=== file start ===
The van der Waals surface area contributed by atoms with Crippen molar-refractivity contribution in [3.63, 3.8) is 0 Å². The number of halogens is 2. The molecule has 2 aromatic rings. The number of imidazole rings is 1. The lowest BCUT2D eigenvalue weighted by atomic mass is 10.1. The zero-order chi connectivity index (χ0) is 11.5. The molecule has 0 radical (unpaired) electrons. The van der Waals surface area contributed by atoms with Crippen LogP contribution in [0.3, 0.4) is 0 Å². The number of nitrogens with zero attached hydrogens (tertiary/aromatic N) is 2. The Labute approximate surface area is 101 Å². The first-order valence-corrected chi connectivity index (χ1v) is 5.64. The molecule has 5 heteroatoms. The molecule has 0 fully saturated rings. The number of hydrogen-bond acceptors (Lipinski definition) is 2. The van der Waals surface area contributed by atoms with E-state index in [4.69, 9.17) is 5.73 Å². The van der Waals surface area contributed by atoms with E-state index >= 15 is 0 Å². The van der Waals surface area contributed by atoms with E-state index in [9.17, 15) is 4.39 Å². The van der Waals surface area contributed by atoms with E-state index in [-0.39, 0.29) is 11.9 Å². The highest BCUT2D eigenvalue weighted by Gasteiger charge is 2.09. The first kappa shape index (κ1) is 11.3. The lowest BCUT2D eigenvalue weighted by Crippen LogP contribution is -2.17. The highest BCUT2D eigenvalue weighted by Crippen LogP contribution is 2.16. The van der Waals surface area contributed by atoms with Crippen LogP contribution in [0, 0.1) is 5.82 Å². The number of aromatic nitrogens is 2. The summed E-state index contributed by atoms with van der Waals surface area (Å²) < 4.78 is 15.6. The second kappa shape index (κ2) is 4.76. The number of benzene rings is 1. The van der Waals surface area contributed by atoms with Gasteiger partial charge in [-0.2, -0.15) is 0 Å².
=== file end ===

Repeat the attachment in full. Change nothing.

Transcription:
The van der Waals surface area contributed by atoms with Crippen molar-refractivity contribution in [3.63, 3.8) is 0 Å². The number of halogens is 2. The molecule has 2 aromatic rings. The number of imidazole rings is 1. The lowest BCUT2D eigenvalue weighted by atomic mass is 10.1. The zero-order chi connectivity index (χ0) is 11.5. The molecule has 0 radical (unpaired) electrons. The van der Waals surface area contributed by atoms with Crippen LogP contribution in [0.3, 0.4) is 0 Å². The number of nitrogens with zero attached hydrogens (tertiary/aromatic N) is 2. The Labute approximate surface area is 101 Å². The first-order valence-corrected chi connectivity index (χ1v) is 5.64. The molecule has 5 heteroatoms. The molecule has 0 fully saturated rings. The number of hydrogen-bond acceptors (Lipinski definition) is 2. The van der Waals surface area contributed by atoms with E-state index in [4.69, 9.17) is 5.73 Å². The van der Waals surface area contributed by atoms with E-state index >= 15 is 0 Å². The van der Waals surface area contributed by atoms with E-state index in [9.17, 15) is 4.39 Å². The van der Waals surface area contributed by atoms with E-state index in [-0.39, 0.29) is 11.9 Å². The highest BCUT2D eigenvalue weighted by Gasteiger charge is 2.09. The first kappa shape index (κ1) is 11.3. The lowest BCUT2D eigenvalue weighted by Crippen LogP contribution is -2.17. The highest BCUT2D eigenvalue weighted by Crippen LogP contribution is 2.16. The van der Waals surface area contributed by atoms with Crippen LogP contribution in [0, 0.1) is 5.82 Å². The number of aromatic nitrogens is 2. The summed E-state index contributed by atoms with van der Waals surface area (Å²) < 4.78 is 15.6. The second kappa shape index (κ2) is 4.76. The number of benzene rings is 1. The van der Waals surface area contributed by atoms with Gasteiger partial charge in [-0.2, -0.15) is 0 Å².